Republicans scored the first vital U.S. election wins on Tuesday after a long and bitter campaign that could sweep Democrats from power in Congress and slam the brakes on President Obama's legislative agenda.
Anxiety over the stumbling economy and discontent with Obama propelled Republicans to the threshold of huge gains that could give them a majority in the House of Representatives and perhaps even the Senate.
Republicans picked up their first Senate seat from Democrats in Indiana and held a Senate seat in Kentucky when Republican Rand Paul became the first conservative Tea Party candidate to win a Senate race.
Stocks futures were higher in reaction to the early Republican gains. (Click here for the latest futures quotes)
The first polls closed in six states, although it could be hours before many winners are determined. Voting will end in other U.S. states over the next six hours.
Opinion polls and independent analysts project Republicans will win at least 50 House seats, far more than the 39 they need to take control and topple Democratic House Speaker Nancy Pelosi from power.
More than 90 Democratic seats are in danger, according to the nonpartisan Cook Political Report. Dozens of races are considered too close to call.
Republicans are also expected to make big gains in the Senate, but it will be more difficult for them to pick up the 10 seats they need for a majority.
They would need to prevail in seven of eight tight races across the country.
Republican control of even one chamber of Congress would likely spark legislative gridlock, weakening Obama's hand in fights over the extension of soon-to-expire income-tax cuts and the passage of comprehensive energy or immigration bills.
Republicans also led for a pair of House seats in Democratic hands, and projected confidence they would succeed in winning a majority and installing Rep. John Boehner of Ohio as speaker.
All 435 seats in the House were on the ballot, plus 37 in the Senate in an election shadowed by recession power and stirred by a rebellion of tea party conservatives.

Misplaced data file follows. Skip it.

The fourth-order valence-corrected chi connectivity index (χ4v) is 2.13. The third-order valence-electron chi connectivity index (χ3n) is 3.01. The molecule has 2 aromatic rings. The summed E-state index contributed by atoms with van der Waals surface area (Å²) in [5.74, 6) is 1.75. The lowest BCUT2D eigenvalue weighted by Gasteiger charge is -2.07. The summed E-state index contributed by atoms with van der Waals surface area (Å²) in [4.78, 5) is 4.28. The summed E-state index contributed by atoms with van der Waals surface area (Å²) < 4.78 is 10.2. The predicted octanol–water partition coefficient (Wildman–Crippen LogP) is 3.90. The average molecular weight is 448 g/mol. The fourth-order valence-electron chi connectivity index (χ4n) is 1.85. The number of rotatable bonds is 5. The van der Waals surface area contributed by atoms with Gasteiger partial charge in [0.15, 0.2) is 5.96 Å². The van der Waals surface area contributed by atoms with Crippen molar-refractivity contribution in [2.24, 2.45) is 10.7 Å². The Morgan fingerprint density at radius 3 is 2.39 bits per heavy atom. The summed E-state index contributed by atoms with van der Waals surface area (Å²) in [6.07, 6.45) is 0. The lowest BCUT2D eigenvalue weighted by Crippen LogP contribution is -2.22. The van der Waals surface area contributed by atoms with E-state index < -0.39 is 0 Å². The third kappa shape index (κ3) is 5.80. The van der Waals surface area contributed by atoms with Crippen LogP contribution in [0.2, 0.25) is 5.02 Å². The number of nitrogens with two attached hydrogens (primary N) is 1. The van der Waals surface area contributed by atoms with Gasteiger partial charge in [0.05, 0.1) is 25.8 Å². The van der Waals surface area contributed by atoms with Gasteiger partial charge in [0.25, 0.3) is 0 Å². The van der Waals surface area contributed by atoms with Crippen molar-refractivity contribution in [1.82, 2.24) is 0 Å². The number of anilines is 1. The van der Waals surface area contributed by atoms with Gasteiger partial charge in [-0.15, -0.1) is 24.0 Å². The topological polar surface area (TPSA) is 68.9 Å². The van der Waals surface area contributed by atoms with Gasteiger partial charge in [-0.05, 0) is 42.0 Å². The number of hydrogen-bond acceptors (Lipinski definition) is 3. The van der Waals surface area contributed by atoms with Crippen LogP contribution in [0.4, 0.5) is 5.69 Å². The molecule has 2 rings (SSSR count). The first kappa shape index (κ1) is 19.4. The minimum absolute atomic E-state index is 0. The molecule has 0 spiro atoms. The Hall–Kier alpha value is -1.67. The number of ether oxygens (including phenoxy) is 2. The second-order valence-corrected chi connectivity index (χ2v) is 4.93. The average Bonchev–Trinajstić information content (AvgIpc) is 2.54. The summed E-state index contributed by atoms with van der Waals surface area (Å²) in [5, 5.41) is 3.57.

An additional 37 governors' races gave Republicans ample opportunity for further gains halfway through President Obama's term.
Former Sen. Dan Coats easily dispatched Rep. Brad Ellsworth in Indiana to win back the seat he voluntarily gave up a dozen years ago.
In Kentucky, where Paul was making his first run for political office, he prevailed over Democrat Jack Conway.
The victory preserves a Republican Senate seat Democrats had hoped to win and staunch expected losses elsewhere in the congressional elections. He will replace retiring Republican Senator Jim Bunning.
Paul, a practicing ophthalmologist and the son of libertarian Republican Representative Ron Paul, had received early backing by the Tea Party movement, which has pushed an agenda for lower taxes and limited government.
The Indiana seat marked a gain for Republicans, and the Kentucky race was the first indication that voters were ready to embrace at least some of the Republican candidates whom Democrats had pilloried for months as being too extreme to win elections.
Rob Portman won the Ohio Senate race, keeping Republicans in control of the seat that Sen. George Voinovich is vacating. Portman spent 12 years in the U.S. House starting in 1993.
He later was budget director and then U.S. trade representative under President George W. Bush. Portman defeated Democratic Lt. Gov. Lee Fisher, who struggled the keep the contest close.
Easily winning re-election as expected were Sens. Jim DeMint, R-S.C., and Patrick Leahy, D-Vt.
Spurred by Obama's handling of the struggling economy, Republicans are heavy favorites to capture at least the 39 Democratic seats they need to gain a majority in the U.S. House of Representatives.
They could come close to picking up the 10 Democratic seats they need for Senate control.
Stocks got a boost Wednesday from investors' expectations of strong Republican gains in Congress.
The Dow Jones Industrial Average rose 64.10 points, or 0.6 percent, to close at 11,188.72 after eking out a slim gainin a rocky trading session Monday.
The S&P 500 Index rose 9.19 points, or 0.8 percent, to close at 1,193.57. The Nasdaq rose 28.68 points, or 1.1 percent, to close at 2,533.52, its highest level since June 2008.
Shares in sectors such as healthcare, deemed likely to benefit from the rebalancing of power, advanced.
The outcome also will have a major impact on the financial sector, under new scrutiny this year as a result of regulatory reform legislation.
Major companies affected by this legislation include Goldman Sachs , Morgan Stanley, Citigroup , Bank of America and JPMorgan Chase .